Expert determination process

Expert determination is often used where there are disagreements or disputes involving specific technical, qualitative or quantitative issues. It is usually quick, inexpensive, informal, and confidential, which makes it an attractive method of resolving problems. It also helps preserve business relationships because it is not as confrontational as litigation and arbitration.

The decision made by the expert can be either final and must be followed (binding) or an opinion that the parties can choose to accept or ignore (non-binding).

Process Overview

Starting the process

The parties need to agree to engage in expert determination. They can do this before or after the dispute has arisen.

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Appointment of an expert

An expert will typically be appointed within 3 Working Days, or sooner for urgent cases.

Preliminary conference

The preliminary conference is intended to promote the efficient conduct of the process.

Submission of case

Each party will submit a written statement outlining the facts, evidence and legal arguments.

Inspections and site visits

Depending on the nature of the case, the expert may wish to inspect the subject matter or visit the relevant site.

Additional information

The expert may request further information from any party to aid their determination.

Determination

After the expert has received all the information they need, the expert will make their determination which may be binding or non-binding at the election of the parties.

Cost of expert determination

Our focus is on delivering cost-proportionate process solutions. Find out more about the cost of expert determination.

Step 1. Starting the process

To begin, both parties must agree to use the expert determination process. They can do this by including the New Zealand Dispute Resolution Centre (NZDRC) model expert determination clause in their contract. This clause allows any future disagreements or disputes to be settled using this process.

Even if they didn’t include the clause in their contract, they can still opt for expert determination by signing an agreement after a dispute arises.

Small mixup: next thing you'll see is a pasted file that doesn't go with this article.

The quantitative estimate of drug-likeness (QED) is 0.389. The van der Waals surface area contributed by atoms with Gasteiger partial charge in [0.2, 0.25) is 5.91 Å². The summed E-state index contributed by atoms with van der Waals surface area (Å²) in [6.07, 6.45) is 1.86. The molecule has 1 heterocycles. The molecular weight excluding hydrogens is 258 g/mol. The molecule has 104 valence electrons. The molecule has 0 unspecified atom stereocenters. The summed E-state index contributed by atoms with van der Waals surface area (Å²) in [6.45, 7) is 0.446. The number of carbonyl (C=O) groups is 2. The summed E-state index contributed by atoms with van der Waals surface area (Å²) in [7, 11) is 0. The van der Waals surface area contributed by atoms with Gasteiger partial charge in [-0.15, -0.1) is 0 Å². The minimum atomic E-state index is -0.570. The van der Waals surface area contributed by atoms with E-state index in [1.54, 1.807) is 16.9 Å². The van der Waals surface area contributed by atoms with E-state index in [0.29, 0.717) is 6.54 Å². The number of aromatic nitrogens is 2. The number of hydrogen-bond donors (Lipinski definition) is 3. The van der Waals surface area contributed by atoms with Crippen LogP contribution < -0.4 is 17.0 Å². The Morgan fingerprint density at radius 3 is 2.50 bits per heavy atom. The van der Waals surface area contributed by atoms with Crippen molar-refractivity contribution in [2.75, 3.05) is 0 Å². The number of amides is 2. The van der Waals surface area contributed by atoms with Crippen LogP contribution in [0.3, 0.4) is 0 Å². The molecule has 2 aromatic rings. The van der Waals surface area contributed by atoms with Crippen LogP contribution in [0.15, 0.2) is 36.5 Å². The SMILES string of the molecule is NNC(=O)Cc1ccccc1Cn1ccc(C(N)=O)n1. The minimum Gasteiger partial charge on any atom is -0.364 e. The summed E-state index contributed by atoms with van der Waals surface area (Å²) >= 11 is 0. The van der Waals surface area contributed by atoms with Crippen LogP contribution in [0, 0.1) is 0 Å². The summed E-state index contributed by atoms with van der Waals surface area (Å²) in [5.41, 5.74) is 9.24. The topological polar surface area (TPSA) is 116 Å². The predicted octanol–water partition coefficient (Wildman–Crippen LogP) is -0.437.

If the parties agreed to expert determination before the dispute occurred, the person wanting to initiate the process (called the applicant) should send a Notice of Expert Determination to inform the other side that they want the matter resolved by an expert.

To start the process, the applicant applies to NZDRC. A Registrar will then be assigned to the case to assist the parties, their advisors and the expert throughout the expert determination process. 

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Step 2. Appointment of an expert

The New Zealand Dispute Resolution Centre (NZDRC) is responsible for appointing an expert unless the parties involved have already agreed on someone specific. This decision is made once NZDRC receives a completed application and payment of security for the expert’s fees and expenses. 

If the parties have someone specific in mind, that person must meet certain criteria, and NZDRC must approve them as being suitable, independent and impartial. 

When selecting an expert, NZDRC considers various factors, such as any agreements between the parties, the nature and value of the dispute, and the availability of the person to effectively and efficiently handle the case. The appointed expert must be impartial and independent of the parties. Any appointment by NZDRC is final and confirmed with a Notice of Appointment issued by the Registrar.